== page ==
Voice Over IP
After some false starts in the consumer market and a slower than expected corporate adoption rate, the technology to send voice over the Internet seems poised to make some moves in 2002. There are a number of reasons, starting with Microsoft’s Windows XP operating system, which added support for improved voice handling and should alleviate some of the quality concerns that had handcuffed previous attempts to turn PCs into “unified messaging devices.” Also, the big telecom providers are starting to figure out how to sell IP services without cannibalizing their existing accounts. (Late last year, for instance, Qwest became the first big player to announce that it would sell VoIP services.) And the results of our own Quick Poll in June (www.cio.com/poll/061901.html) showed that IT execs were starting to think positively of voice over IP.
Things won’t be completely rosy, of course. Norm Bogen, director for WAN infrastructure and services at Scottsdale, Ariz.-based research company Cahner’s Instat, says that with too many overcapitalized players in too small a field, the IP hardware market is ripe for a significant consolidation. Companies buying IP phone systems will continue to face proprietary setups that require a single-vendor commitment. But even those hurdles aren’t likely to keep voice over IP hobbled for much longer.
By 2003, nearly one-third of call center phone lines will take advantage of speech recognition, says Gartner. Big vendors such as Nortel are producing the gear. Big buyers such as American Airlines, Charles Schwab and UPS are installing it. It may even be built in to your mobile phone. Yes, we’re still at least a few years away from chatting with our computers ˆ la 2001: A Space Odyssey, but speech recognition is real. And as the technology continues to enter the corporate sphere, IT departments are going to be called on increasingly to integrate voice response systems with company data.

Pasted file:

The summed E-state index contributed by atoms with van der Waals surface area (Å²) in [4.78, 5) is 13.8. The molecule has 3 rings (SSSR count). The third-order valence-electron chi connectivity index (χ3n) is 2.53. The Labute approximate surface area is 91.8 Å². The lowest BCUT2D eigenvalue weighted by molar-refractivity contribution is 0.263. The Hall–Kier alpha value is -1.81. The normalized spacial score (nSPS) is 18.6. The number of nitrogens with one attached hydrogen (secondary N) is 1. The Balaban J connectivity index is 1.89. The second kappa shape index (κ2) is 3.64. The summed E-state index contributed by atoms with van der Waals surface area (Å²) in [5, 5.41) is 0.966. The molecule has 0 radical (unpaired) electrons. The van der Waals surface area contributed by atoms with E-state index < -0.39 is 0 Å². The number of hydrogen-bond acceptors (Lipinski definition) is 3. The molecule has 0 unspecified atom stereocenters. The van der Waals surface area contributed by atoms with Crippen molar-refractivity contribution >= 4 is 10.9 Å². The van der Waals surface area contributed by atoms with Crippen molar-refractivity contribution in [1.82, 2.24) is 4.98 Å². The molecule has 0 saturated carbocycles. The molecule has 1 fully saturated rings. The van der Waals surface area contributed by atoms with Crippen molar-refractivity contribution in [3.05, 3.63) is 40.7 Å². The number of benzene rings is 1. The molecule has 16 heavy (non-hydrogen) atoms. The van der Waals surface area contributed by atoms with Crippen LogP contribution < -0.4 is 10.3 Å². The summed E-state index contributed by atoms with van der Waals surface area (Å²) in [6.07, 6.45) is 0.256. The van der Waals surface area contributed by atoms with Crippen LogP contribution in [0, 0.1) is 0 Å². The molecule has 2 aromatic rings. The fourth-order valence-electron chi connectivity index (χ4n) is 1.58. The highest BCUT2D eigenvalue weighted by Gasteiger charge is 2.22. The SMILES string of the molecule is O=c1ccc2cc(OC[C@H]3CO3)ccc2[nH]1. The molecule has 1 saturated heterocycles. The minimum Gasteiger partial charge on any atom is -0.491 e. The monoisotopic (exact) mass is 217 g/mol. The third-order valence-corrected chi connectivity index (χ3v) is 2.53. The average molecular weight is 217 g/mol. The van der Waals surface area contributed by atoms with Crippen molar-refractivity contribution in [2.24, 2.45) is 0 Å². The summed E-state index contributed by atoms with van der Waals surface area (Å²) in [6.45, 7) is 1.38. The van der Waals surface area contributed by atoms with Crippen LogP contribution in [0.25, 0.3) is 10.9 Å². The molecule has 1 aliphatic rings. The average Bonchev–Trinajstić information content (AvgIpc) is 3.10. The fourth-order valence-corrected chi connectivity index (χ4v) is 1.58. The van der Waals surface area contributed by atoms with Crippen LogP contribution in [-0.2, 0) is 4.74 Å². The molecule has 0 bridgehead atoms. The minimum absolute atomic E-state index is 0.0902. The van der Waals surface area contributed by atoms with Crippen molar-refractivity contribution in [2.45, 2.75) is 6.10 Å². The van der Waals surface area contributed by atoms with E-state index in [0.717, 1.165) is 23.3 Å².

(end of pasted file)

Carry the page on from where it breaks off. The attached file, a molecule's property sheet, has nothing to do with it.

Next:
Nationwide high-speed wireless networks may not come to fruition in 2002 (see “Lukewarm at Best,” Page 118), but wireless 802.11b LANs will be another story. Jack Gold, vice president for mobile and pervasive computing at Meta, says that despite well-publicized security concerns, the sector continues to grow rapidly.
It’s all a matter of what you’re trying to do?companies shouldn’t use the tool for sending critical, proprietary data around, but, Gold says, “for wireless e-mail, what’s the risk?” Gold also notes that products based on the even faster 802.11a standard will arrive sooner than some expect, thanks to competitively priced chipsets. It all points to a more locally wireless world in 2002.
XML will continue to be a hot story, though it is unlikely to hit the front pages as much as it has in the past. In some ways, that may be a good thing, as XML makes the transition from topic for debate to forgone conclusion. Nearly every piece of enterprise software released in 2002 will make claims of XML compatibility. Groups will continue to hammer out industrywide standards that will actually go into use. And while Web services may still be in the launch stages next year, big pieces of the services puzzle are built on XML. All this action means that we’ll see more and more real products doing real things with XML. In the October 2001 XML.com article “XML You Can Touch,” Edd Dumbill stated: “The thrill, as they say, is gone, and waiting for the next spec to drop out of the machine has definitely lost its appeal. An exciting use of XML for me now isn’t just a spec, it’s a use of XML that will actually result in something, well, useful.” And it’s quite likely that 2002 may well be the first full year of useful XML. n